Published online by Cambridge University Press: 30 October 2020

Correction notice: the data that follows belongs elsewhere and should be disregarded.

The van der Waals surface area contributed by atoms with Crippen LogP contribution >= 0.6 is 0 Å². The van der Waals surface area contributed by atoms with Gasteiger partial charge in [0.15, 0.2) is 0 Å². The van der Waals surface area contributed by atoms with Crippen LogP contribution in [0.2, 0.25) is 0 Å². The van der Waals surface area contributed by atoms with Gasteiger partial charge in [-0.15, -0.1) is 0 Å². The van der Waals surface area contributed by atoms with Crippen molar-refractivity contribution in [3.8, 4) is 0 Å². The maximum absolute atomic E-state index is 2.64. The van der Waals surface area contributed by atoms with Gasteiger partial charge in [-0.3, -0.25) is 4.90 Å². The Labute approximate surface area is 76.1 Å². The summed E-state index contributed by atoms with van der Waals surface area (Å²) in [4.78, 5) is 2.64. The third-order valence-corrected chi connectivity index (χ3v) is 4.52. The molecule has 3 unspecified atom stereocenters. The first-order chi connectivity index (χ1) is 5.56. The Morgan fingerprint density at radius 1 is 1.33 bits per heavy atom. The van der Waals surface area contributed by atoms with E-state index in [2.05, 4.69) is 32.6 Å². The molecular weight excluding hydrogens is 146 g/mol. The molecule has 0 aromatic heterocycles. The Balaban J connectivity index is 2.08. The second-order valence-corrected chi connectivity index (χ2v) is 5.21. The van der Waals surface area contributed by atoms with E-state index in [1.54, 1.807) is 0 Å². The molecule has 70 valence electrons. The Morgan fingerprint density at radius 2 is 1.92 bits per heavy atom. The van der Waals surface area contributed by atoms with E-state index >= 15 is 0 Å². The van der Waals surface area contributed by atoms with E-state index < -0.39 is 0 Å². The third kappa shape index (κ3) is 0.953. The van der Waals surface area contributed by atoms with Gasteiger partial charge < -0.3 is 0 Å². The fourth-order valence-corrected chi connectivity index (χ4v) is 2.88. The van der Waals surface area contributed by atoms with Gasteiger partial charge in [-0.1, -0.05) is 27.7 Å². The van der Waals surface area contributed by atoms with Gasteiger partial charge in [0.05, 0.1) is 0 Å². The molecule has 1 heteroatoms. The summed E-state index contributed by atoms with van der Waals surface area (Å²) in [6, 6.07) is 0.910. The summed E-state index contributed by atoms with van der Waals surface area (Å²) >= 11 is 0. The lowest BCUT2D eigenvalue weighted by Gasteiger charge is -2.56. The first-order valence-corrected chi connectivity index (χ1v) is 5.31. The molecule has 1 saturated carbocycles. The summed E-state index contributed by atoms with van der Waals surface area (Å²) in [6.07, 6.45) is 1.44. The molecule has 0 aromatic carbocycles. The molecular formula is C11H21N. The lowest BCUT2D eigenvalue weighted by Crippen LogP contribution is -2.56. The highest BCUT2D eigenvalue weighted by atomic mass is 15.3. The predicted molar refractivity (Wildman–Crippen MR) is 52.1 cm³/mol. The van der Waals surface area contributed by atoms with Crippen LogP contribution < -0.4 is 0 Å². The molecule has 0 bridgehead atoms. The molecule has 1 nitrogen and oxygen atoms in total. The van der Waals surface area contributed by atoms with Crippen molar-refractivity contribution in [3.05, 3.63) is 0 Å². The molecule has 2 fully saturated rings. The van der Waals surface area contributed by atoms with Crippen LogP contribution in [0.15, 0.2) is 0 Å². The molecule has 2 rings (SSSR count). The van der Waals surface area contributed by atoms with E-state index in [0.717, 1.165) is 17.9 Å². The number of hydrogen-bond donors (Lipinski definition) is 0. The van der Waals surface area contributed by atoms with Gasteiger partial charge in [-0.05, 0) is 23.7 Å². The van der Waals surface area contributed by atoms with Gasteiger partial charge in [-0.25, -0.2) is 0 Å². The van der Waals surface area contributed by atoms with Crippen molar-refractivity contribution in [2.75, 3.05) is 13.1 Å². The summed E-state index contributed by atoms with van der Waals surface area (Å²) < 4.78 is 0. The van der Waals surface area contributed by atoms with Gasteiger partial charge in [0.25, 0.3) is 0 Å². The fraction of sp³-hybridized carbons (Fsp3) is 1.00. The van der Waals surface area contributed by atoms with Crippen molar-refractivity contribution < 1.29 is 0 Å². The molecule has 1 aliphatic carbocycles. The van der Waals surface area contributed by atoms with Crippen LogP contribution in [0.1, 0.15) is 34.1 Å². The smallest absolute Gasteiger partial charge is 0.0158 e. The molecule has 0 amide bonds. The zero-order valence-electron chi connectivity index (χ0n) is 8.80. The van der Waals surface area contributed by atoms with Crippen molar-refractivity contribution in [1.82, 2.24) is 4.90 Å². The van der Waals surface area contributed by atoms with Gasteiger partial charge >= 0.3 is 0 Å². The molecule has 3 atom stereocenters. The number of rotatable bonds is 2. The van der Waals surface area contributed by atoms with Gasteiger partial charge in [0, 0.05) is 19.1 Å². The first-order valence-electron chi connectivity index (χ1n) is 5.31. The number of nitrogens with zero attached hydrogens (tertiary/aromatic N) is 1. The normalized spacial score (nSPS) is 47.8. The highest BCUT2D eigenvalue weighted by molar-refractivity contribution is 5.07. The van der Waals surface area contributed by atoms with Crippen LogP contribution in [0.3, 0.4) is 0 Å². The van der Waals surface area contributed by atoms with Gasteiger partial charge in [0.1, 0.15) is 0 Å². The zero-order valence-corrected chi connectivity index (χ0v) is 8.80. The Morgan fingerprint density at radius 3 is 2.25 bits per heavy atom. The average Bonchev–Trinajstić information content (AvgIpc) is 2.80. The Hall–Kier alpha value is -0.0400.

This paper explores the concept of the completed life outlined in recent writing in the Netherlands on euthanasia and assisted suicide and its implications for ageing studies. Central to this theme is the basic right of people to self-determine the length of their later life, linked with the subsidiary right to assistance in achieving such self-determination. Although the notion of weariness with life has a long history, the recent advocacy of a self-limited life seems shaped by the new social movements presaged upon individual rights together with what might be called a distinctly third-age habitus, giving centre stage to autonomy over the nature and extent of a desired later life, including choice over the manner and timing of a person's ending. In exploring this concept, consideration is given to the notion of a ‘right to die’, ‘rational suicide’ and the inclusion of death as a lifestyle choice. While reservations are noted over the unequivocal good attached to such self-determination, including the limits to freedom imposed by the duty to avoid hurt to society, the article concludes by seeing the notion of a completed life as a challenge to traditional ideas about later life.